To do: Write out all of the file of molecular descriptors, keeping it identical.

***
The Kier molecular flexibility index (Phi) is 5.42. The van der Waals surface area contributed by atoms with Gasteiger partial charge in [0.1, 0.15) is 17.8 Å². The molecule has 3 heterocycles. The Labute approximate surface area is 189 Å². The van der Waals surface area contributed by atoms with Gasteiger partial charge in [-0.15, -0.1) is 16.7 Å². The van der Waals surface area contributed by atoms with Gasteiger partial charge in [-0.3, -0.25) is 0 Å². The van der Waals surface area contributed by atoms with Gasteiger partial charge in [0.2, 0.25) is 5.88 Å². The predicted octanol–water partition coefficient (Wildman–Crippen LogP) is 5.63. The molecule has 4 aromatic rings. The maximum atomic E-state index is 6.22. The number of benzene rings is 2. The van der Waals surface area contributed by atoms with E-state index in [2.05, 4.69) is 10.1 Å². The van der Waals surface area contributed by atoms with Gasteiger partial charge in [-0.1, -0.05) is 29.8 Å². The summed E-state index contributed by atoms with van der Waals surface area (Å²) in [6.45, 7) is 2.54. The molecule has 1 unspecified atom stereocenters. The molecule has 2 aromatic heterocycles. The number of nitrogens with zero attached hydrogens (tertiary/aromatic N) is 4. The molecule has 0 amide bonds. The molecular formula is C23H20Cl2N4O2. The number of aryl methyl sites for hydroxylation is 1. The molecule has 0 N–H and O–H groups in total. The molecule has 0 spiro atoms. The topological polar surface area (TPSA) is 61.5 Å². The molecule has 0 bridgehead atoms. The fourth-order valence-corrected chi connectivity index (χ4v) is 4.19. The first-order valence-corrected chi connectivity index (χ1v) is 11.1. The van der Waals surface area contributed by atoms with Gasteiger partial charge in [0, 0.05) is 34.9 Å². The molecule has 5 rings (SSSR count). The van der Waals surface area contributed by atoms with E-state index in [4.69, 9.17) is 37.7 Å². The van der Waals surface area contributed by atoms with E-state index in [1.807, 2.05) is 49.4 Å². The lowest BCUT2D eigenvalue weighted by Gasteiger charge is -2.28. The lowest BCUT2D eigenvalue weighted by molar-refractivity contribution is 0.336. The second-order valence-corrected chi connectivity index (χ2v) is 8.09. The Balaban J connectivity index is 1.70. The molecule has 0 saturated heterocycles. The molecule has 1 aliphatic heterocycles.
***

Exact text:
The Kier molecular flexibility index (Phi) is 5.42. The van der Waals surface area contributed by atoms with Gasteiger partial charge in [0.1, 0.15) is 17.8 Å². The molecule has 3 heterocycles. The Labute approximate surface area is 189 Å². The van der Waals surface area contributed by atoms with Gasteiger partial charge in [-0.15, -0.1) is 16.7 Å². The van der Waals surface area contributed by atoms with Gasteiger partial charge in [-0.3, -0.25) is 0 Å². The van der Waals surface area contributed by atoms with Gasteiger partial charge in [0.2, 0.25) is 5.88 Å². The predicted octanol–water partition coefficient (Wildman–Crippen LogP) is 5.63. The molecule has 4 aromatic rings. The maximum atomic E-state index is 6.22. The number of benzene rings is 2. The van der Waals surface area contributed by atoms with E-state index in [2.05, 4.69) is 10.1 Å². The van der Waals surface area contributed by atoms with Gasteiger partial charge in [-0.1, -0.05) is 29.8 Å². The summed E-state index contributed by atoms with van der Waals surface area (Å²) in [6.45, 7) is 2.54. The molecule has 1 unspecified atom stereocenters. The molecule has 2 aromatic heterocycles. The number of nitrogens with zero attached hydrogens (tertiary/aromatic N) is 4. The molecule has 0 amide bonds. The molecular formula is C23H20Cl2N4O2. The number of aryl methyl sites for hydroxylation is 1. The molecule has 0 N–H and O–H groups in total. The molecule has 0 spiro atoms. The topological polar surface area (TPSA) is 61.5 Å². The molecule has 0 bridgehead atoms. The fourth-order valence-corrected chi connectivity index (χ4v) is 4.19. The first-order valence-corrected chi connectivity index (χ1v) is 11.1. The van der Waals surface area contributed by atoms with Gasteiger partial charge in [0, 0.05) is 34.9 Å². The molecule has 5 rings (SSSR count). The van der Waals surface area contributed by atoms with E-state index in [4.69, 9.17) is 37.7 Å². The van der Waals surface area contributed by atoms with E-state index in [1.807, 2.05) is 49.4 Å². The lowest BCUT2D eigenvalue weighted by Gasteiger charge is -2.28. The lowest BCUT2D eigenvalue weighted by molar-refractivity contribution is 0.336. The second-order valence-corrected chi connectivity index (χ2v) is 8.09. The Balaban J connectivity index is 1.70. The molecule has 0 saturated heterocycles. The molecule has 1 aliphatic heterocycles.